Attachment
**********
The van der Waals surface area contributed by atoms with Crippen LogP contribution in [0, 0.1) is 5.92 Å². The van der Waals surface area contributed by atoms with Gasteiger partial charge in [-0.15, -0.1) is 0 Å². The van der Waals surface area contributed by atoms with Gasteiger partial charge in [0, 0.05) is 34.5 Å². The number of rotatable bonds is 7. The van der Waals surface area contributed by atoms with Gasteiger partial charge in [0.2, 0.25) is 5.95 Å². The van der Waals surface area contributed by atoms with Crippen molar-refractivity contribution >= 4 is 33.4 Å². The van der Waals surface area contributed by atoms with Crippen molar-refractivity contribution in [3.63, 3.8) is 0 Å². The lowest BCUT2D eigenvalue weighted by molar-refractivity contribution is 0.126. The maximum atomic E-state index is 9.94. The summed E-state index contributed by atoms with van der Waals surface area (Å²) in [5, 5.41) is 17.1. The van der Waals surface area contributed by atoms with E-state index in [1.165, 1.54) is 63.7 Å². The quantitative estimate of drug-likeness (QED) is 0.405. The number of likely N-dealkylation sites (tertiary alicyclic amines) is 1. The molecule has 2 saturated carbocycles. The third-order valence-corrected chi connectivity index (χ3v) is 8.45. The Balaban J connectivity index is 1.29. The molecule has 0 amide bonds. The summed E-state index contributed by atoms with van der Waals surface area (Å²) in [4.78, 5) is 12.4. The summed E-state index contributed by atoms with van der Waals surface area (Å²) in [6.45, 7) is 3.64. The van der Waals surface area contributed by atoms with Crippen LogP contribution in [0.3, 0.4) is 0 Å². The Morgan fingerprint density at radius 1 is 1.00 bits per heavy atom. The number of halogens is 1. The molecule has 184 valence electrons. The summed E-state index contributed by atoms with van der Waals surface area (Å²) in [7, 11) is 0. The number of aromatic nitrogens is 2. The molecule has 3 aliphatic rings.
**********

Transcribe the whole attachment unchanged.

The van der Waals surface area contributed by atoms with Crippen LogP contribution in [0, 0.1) is 5.92 Å². The van der Waals surface area contributed by atoms with Gasteiger partial charge in [-0.15, -0.1) is 0 Å². The van der Waals surface area contributed by atoms with Gasteiger partial charge in [0, 0.05) is 34.5 Å². The number of rotatable bonds is 7. The van der Waals surface area contributed by atoms with Gasteiger partial charge in [0.2, 0.25) is 5.95 Å². The van der Waals surface area contributed by atoms with Crippen molar-refractivity contribution >= 4 is 33.4 Å². The van der Waals surface area contributed by atoms with Crippen molar-refractivity contribution in [3.63, 3.8) is 0 Å². The lowest BCUT2D eigenvalue weighted by molar-refractivity contribution is 0.126. The maximum atomic E-state index is 9.94. The summed E-state index contributed by atoms with van der Waals surface area (Å²) in [5, 5.41) is 17.1. The van der Waals surface area contributed by atoms with E-state index in [1.165, 1.54) is 63.7 Å². The quantitative estimate of drug-likeness (QED) is 0.405. The number of likely N-dealkylation sites (tertiary alicyclic amines) is 1. The molecule has 2 saturated carbocycles. The third-order valence-corrected chi connectivity index (χ3v) is 8.45. The Balaban J connectivity index is 1.29. The molecule has 0 amide bonds. The summed E-state index contributed by atoms with van der Waals surface area (Å²) in [4.78, 5) is 12.4. The summed E-state index contributed by atoms with van der Waals surface area (Å²) in [6.45, 7) is 3.64. The van der Waals surface area contributed by atoms with Crippen LogP contribution in [0.3, 0.4) is 0 Å². The Morgan fingerprint density at radius 1 is 1.00 bits per heavy atom. The number of halogens is 1. The molecule has 184 valence electrons. The summed E-state index contributed by atoms with van der Waals surface area (Å²) in [7, 11) is 0. The number of aromatic nitrogens is 2. The molecule has 3 aliphatic rings.